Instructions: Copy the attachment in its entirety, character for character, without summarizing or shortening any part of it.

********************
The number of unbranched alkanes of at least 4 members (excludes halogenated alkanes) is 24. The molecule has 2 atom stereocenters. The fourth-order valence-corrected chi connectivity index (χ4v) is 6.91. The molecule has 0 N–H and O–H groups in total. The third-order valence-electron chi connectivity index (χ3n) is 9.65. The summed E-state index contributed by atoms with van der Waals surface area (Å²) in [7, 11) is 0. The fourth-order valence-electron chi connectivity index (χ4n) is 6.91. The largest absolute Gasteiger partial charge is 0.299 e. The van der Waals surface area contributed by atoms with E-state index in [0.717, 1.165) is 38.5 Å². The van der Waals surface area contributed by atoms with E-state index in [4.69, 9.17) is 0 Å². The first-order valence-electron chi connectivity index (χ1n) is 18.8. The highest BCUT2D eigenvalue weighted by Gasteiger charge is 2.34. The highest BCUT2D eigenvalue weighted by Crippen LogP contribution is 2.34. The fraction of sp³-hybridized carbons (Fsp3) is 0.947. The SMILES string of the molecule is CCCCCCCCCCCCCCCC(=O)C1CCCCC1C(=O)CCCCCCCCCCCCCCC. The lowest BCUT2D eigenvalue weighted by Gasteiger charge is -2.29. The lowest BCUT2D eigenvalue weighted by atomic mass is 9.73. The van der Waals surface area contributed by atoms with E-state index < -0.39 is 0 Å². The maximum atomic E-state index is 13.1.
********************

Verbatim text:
The number of unbranched alkanes of at least 4 members (excludes halogenated alkanes) is 24. The molecule has 2 atom stereocenters. The fourth-order valence-corrected chi connectivity index (χ4v) is 6.91. The molecule has 0 N–H and O–H groups in total. The third-order valence-electron chi connectivity index (χ3n) is 9.65. The summed E-state index contributed by atoms with van der Waals surface area (Å²) in [7, 11) is 0. The fourth-order valence-electron chi connectivity index (χ4n) is 6.91. The largest absolute Gasteiger partial charge is 0.299 e. The van der Waals surface area contributed by atoms with E-state index in [0.717, 1.165) is 38.5 Å². The van der Waals surface area contributed by atoms with E-state index in [4.69, 9.17) is 0 Å². The first-order valence-electron chi connectivity index (χ1n) is 18.8. The highest BCUT2D eigenvalue weighted by Gasteiger charge is 2.34. The highest BCUT2D eigenvalue weighted by Crippen LogP contribution is 2.34. The fraction of sp³-hybridized carbons (Fsp3) is 0.947. The SMILES string of the molecule is CCCCCCCCCCCCCCCC(=O)C1CCCCC1C(=O)CCCCCCCCCCCCCCC. The lowest BCUT2D eigenvalue weighted by Gasteiger charge is -2.29. The lowest BCUT2D eigenvalue weighted by atomic mass is 9.73. The van der Waals surface area contributed by atoms with E-state index < -0.39 is 0 Å². The maximum atomic E-state index is 13.1.